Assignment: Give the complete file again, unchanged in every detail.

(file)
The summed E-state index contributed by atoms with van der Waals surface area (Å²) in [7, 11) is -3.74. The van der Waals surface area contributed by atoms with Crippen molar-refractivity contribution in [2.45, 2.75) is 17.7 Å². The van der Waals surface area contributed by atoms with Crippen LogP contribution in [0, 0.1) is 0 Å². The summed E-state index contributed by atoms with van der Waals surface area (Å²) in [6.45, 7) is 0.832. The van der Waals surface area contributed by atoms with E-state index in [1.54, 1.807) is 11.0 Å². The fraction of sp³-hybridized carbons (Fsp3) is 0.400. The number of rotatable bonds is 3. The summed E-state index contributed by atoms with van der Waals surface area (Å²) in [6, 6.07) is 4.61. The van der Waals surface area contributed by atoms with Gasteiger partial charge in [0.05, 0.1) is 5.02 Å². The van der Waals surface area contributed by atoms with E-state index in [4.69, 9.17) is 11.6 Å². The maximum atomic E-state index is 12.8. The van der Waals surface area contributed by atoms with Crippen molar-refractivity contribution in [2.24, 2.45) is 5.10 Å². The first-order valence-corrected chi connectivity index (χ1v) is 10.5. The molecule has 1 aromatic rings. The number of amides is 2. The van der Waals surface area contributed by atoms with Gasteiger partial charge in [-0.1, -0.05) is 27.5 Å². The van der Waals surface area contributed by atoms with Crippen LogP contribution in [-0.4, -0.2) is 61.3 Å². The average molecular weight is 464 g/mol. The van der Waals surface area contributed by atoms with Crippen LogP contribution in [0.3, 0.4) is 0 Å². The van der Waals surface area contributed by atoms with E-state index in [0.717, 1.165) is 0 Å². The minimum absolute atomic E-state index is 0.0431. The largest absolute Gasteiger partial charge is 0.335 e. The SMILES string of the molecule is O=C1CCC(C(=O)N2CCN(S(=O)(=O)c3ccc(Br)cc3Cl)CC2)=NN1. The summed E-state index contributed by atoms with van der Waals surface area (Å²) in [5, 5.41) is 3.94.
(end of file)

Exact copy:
The summed E-state index contributed by atoms with van der Waals surface area (Å²) in [7, 11) is -3.74. The van der Waals surface area contributed by atoms with Crippen molar-refractivity contribution in [2.45, 2.75) is 17.7 Å². The van der Waals surface area contributed by atoms with Crippen LogP contribution in [0, 0.1) is 0 Å². The summed E-state index contributed by atoms with van der Waals surface area (Å²) in [6.45, 7) is 0.832. The van der Waals surface area contributed by atoms with E-state index in [1.54, 1.807) is 11.0 Å². The fraction of sp³-hybridized carbons (Fsp3) is 0.400. The number of rotatable bonds is 3. The summed E-state index contributed by atoms with van der Waals surface area (Å²) in [6, 6.07) is 4.61. The van der Waals surface area contributed by atoms with Gasteiger partial charge in [0.05, 0.1) is 5.02 Å². The van der Waals surface area contributed by atoms with E-state index in [4.69, 9.17) is 11.6 Å². The maximum atomic E-state index is 12.8. The van der Waals surface area contributed by atoms with Crippen molar-refractivity contribution in [2.24, 2.45) is 5.10 Å². The first-order valence-corrected chi connectivity index (χ1v) is 10.5. The molecule has 1 aromatic rings. The number of amides is 2. The van der Waals surface area contributed by atoms with Gasteiger partial charge in [-0.1, -0.05) is 27.5 Å². The van der Waals surface area contributed by atoms with Crippen LogP contribution in [-0.4, -0.2) is 61.3 Å². The average molecular weight is 464 g/mol. The van der Waals surface area contributed by atoms with Crippen LogP contribution in [0.3, 0.4) is 0 Å². The van der Waals surface area contributed by atoms with E-state index in [0.717, 1.165) is 0 Å². The minimum absolute atomic E-state index is 0.0431. The largest absolute Gasteiger partial charge is 0.335 e. The SMILES string of the molecule is O=C1CCC(C(=O)N2CCN(S(=O)(=O)c3ccc(Br)cc3Cl)CC2)=NN1. The summed E-state index contributed by atoms with van der Waals surface area (Å²) in [5, 5.41) is 3.94.